Course Objectives

The aim of the PhD course “Perspectives of Power Sources” is to expand the knowledge in energy conversion and storage systems covering from battery technologies, capacitors and fuel cells, both in theoretical and practical applications. Energy systems for sustainable use are important in the paradigm shift from carbon-based fuels to renewable power sources by electrochemical energy converters and their present market positions. The course will allow the participant to reach an understanding of material properties coupled with electrochemical characterization techniques.

The course is given in seven 3 hours afternoon seminars from 1300 to 1600, starting September 25, 2015. October 2nd will be a whole day at Scania, Södertälje.

Learning outcomes

After the completion of the course, the student should have understanding on:

- Basic governing equations for batteries, capacitors and fuel cells

- Fundamental understanding of electrode reactions and different materials in use

- How to design and evaluate electrochemical characterization experiments

- System approach and solutions for research on power sources

- Present global status of batteries, capacitors and fuel cells as power sources.


The course will include basic concepts and definitions, history of batteries, capacitors and fuel cells, and the related thermodynamics and kinetics. Cell concepts, batteries, capacitors and fuel cell design applied in modern energy storage systems. This will give an overview of the different types of batteries, capacitors and fuel cell systems, with related electrode reactions. Methods of assessments of electrodes, problem solving and test of laboratory cells (half- and  full cells). Design of electrochemical material characterization experiments will be included.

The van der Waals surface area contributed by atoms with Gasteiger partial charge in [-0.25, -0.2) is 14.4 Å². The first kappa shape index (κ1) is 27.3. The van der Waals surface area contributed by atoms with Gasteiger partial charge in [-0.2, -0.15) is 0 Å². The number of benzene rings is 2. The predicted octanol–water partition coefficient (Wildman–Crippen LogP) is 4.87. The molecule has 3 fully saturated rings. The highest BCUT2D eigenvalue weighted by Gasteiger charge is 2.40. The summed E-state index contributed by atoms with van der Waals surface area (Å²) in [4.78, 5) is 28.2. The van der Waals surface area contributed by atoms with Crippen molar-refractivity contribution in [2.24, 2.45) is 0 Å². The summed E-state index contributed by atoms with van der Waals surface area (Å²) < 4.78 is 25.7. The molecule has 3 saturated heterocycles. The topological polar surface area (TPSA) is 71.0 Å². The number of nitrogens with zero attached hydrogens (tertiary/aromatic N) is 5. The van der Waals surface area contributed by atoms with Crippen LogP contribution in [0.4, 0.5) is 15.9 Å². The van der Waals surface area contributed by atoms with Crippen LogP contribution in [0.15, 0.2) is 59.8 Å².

Course Credit hours

The course credit is 7.5 hp and the course will be given in English.

Textbook: Electrochemistry, 2nd, Carl H. Hamann, Andrew Hamnett, Wolf Vielstich, ISBN: 978-3-527-31069-2

Distributed material

Course duration: 8 weeks


The course will be finalised by a written exam and handing in assignments.

Course Responsible

Dag Noréus

Contact persons for the course

Dag Noréus, Yohannes Kiros



25, 1300-1600, SU, Arrhenius Lab., Room C516 S

Overall energy issues, energy conversion and storage systems for vehicles and systems connecting renewables to the grid. (2 hours YK)

Basic static definitions: ∆G, ∆S, electrochemical cell, anode, cathode, Nernst eq. (1 hour DN)


2, 0900-1500, Scania Labs, Södertälje

09:00                  Get together in the reception

09:30                  Visit Battery Lab.

10:10                  Visit Material Technology Lab.

11:00                  Lunch (Granpark)

12:00                  Lecture in 280

                      How chemistry, physics, and engineering applies to batteries (3 hours PB)


7, 1300-1600, SU, Arrhenius Lab., Room C516 S

Nickel based chemistries with aqueous electrolytes, NiMH, NiCd, NiFe in relation to non-aqueous Li-based batteries, LCO, LMO, LFP, NMC, NCA. (1½ hours DN)

Capacitors, designs and configuration (1½ hour AL)


15, 1300-1600; SU, Arrhenius Lab., Room C516 S

Advanced dynamic definitions: Polarization, voltammogram, kinetics, mass transport (1½ hour MC)

Pb-acid batteries, Fe- and Air electrodes (1½ hours GK)


22, 1300-1600, SU, Arrhenius Lab., C569

Lab works: Electrochemical characterization, sample preparation, design of 3-electrode set up, choice of reference electrode, interpretation of charge/discharge curves (3 hours YS)


29, 1300-1600, KTH, Room 694 Teknikringen 42

Fuel Cells, types, designs and configuration (2 hours YK)

Discussion and questions



5, 1300-1600, KTH, Room 682 Teknikringen 42

Lab works: Fuel cell lab assembly from ready-made electrodes. Electrochemical evaluation including polarization plots, max power plots and temperature dependence (3 hours YK)


12, 1300-1600, SU, Written exam



Anders Lundblad (AL)

Dag Noréus (DN)

Gunder Karlsson (GK)

Mylad Chamoun (MC)

Phil Bennett (PB)

Yang Shen (YS)

Yohannes Kiros (YK)


Apply for Perspectives of Power Sources (7.5 credits)